That is why this legislation also puts in place an improved regulatory framework for the Northwest Territories that would ensure that resource develop continues in a manner that respects the environment while ensuring the long-term prosperity of the Northwest Territories for generations to come.
To see proof of economic opportunities derived from devolution and regulatory improvement, one need only look west to Yukon. Since achieving devolution in 2003, Yukon has experienced a second gold rush of sorts, with investors and skilled labourers streaming in from around the world to capitalize on the region's rich resources. As a result, the GDP of Yukon has grown every year for the past nine years and has exceeded Canada's rate of national annual growth eight times out of ten. Last year the territory's total GDP was $2.5 billion, up more than $1 billion since devolution.
The Northwest Territories is equally endowed, as we all know, with impressive renewable and non-renewable resources from the Beaufort Sea to the Norman Wells oil field to the diamond mines of the southern Mackenzie Valley. It is no wonder the Conference Board of Canada predicts that the GDP of the Northwest Territories could climb nearly $5 billion, to $9.6 billion, by 2020. The potential is there.
The potential is there, but as former premier of the Northwest Territories, Floyd Roland, told the Norman Wells Chamber of Commerce a couple of years ago, “The thing about potential is that that is all it is...until we take action and realize it”.
The Government of the Northwest Territories has assumed more control over province-like responsibilities, such as highways, housing, health care, and education. The power to manage its land and natural resources is the last step in this long journey.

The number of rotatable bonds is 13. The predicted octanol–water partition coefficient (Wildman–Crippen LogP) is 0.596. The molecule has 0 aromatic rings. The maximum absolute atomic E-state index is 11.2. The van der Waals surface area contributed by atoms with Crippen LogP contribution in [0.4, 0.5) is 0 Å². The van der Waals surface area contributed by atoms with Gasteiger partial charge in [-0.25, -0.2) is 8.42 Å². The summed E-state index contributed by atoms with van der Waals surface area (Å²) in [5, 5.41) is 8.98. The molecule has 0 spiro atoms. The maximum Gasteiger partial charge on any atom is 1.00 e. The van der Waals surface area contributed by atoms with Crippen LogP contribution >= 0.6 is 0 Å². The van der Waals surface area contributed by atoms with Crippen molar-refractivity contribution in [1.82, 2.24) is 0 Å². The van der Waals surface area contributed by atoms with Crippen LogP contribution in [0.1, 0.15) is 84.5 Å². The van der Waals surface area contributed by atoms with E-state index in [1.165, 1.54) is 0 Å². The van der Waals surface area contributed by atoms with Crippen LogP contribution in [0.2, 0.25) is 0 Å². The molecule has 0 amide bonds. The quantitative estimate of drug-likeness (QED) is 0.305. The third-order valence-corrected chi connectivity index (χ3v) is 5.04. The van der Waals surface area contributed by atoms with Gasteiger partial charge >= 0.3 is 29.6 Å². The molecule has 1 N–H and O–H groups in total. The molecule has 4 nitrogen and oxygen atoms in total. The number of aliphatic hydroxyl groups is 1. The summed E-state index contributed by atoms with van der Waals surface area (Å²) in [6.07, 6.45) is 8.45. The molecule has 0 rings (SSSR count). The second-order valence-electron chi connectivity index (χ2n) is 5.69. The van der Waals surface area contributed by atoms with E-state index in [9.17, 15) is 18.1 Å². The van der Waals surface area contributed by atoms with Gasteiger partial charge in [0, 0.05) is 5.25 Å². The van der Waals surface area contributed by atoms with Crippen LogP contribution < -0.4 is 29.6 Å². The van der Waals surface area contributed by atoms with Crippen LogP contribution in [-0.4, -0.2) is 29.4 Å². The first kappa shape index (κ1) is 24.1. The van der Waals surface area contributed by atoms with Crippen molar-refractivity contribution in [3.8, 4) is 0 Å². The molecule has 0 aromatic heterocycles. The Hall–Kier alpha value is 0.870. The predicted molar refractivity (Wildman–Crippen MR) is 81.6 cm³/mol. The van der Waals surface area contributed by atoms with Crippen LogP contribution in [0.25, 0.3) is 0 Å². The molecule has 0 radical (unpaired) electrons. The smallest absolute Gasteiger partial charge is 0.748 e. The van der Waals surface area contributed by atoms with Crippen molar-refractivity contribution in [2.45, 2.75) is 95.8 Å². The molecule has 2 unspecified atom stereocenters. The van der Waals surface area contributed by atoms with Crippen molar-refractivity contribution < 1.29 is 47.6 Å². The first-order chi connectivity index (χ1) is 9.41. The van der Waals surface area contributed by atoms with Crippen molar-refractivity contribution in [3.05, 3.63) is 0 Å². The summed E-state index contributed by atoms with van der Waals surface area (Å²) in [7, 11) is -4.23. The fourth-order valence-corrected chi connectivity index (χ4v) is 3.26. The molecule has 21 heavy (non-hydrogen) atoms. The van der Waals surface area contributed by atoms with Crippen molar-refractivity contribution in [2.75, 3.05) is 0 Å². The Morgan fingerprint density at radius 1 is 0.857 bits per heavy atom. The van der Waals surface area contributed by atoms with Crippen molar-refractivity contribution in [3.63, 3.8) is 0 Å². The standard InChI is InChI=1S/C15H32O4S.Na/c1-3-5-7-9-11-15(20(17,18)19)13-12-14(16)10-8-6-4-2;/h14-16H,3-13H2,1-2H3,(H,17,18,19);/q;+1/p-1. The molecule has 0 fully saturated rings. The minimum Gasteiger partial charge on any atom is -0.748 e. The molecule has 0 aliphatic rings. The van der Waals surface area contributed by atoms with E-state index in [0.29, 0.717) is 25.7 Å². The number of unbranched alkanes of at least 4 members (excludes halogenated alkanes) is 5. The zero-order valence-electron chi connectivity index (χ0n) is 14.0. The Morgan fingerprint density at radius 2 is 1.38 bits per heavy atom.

To quote another great northerner, Robert Alexie, president of the Gwich'in Tribal Council, “It's been a long road to get here, but well worth the trip”.
It has been a long road, and we would not be here today if it were not for the impressive leadership of our Prime Minister and the Premier of the Northwest Territories.
Since forming government in 2006, our Conservative government has made the political and economic development of the north one of its key priorities.
Our government has made tremendous efforts, more than any previous government, in partnership with the Government of the Northwest Territories and aboriginal governments to get to where we are today. All northerners should be proud of their accomplishments.
As the Prime Minister stated on his annual northern tour in August 2012, “those who want to see the future of this country should look north”.
It is a rare moment that we as parliamentarians are able to participate in such a nation-building moment in Canada’s history and contribute to the culmination of the promise of Confederation. That is what we are being called upon to do here, with the passage of this bill.
I therefore urge all members of this House to join with the people of the Northwest Territories in achieving their political and economic aspirations and pass this bill swiftly into law.